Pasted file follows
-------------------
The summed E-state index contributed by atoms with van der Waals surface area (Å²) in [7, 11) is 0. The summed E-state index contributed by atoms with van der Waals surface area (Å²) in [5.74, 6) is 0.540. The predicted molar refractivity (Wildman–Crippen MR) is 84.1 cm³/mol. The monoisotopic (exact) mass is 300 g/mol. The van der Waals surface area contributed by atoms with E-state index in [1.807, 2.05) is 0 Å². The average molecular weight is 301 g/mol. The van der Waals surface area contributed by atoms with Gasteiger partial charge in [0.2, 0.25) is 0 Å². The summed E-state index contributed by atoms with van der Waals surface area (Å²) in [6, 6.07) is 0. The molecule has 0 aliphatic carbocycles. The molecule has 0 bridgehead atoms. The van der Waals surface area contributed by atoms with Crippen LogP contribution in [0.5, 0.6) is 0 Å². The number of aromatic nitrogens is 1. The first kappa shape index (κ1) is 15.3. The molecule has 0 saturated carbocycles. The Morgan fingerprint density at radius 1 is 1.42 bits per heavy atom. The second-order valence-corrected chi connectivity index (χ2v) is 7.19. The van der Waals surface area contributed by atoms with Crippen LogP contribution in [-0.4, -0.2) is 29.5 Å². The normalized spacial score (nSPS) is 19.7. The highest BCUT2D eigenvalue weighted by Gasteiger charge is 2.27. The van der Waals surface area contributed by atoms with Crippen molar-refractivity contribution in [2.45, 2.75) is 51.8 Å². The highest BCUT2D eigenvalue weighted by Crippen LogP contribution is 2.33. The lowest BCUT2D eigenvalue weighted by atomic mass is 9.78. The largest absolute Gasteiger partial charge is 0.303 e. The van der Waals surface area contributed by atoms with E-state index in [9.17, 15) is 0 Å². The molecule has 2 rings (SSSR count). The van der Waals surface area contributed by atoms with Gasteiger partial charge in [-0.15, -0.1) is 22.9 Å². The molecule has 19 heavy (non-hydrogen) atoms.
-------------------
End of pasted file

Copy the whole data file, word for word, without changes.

The summed E-state index contributed by atoms with van der Waals surface area (Å²) in [7, 11) is 0. The summed E-state index contributed by atoms with van der Waals surface area (Å²) in [5.74, 6) is 0.540. The predicted molar refractivity (Wildman–Crippen MR) is 84.1 cm³/mol. The monoisotopic (exact) mass is 300 g/mol. The van der Waals surface area contributed by atoms with E-state index in [1.807, 2.05) is 0 Å². The average molecular weight is 301 g/mol. The van der Waals surface area contributed by atoms with Gasteiger partial charge in [0.2, 0.25) is 0 Å². The summed E-state index contributed by atoms with van der Waals surface area (Å²) in [6, 6.07) is 0. The molecule has 0 aliphatic carbocycles. The molecule has 0 bridgehead atoms. The van der Waals surface area contributed by atoms with Crippen LogP contribution in [0.5, 0.6) is 0 Å². The number of aromatic nitrogens is 1. The first kappa shape index (κ1) is 15.3. The molecule has 0 saturated carbocycles. The Morgan fingerprint density at radius 1 is 1.42 bits per heavy atom. The second-order valence-corrected chi connectivity index (χ2v) is 7.19. The van der Waals surface area contributed by atoms with Crippen LogP contribution in [-0.4, -0.2) is 29.5 Å². The normalized spacial score (nSPS) is 19.7. The highest BCUT2D eigenvalue weighted by Gasteiger charge is 2.27. The van der Waals surface area contributed by atoms with Crippen molar-refractivity contribution in [2.45, 2.75) is 51.8 Å². The highest BCUT2D eigenvalue weighted by Crippen LogP contribution is 2.33. The lowest BCUT2D eigenvalue weighted by atomic mass is 9.78. The largest absolute Gasteiger partial charge is 0.303 e. The van der Waals surface area contributed by atoms with E-state index in [9.17, 15) is 0 Å². The molecule has 2 rings (SSSR count). The van der Waals surface area contributed by atoms with Gasteiger partial charge in [-0.15, -0.1) is 22.9 Å². The molecule has 19 heavy (non-hydrogen) atoms.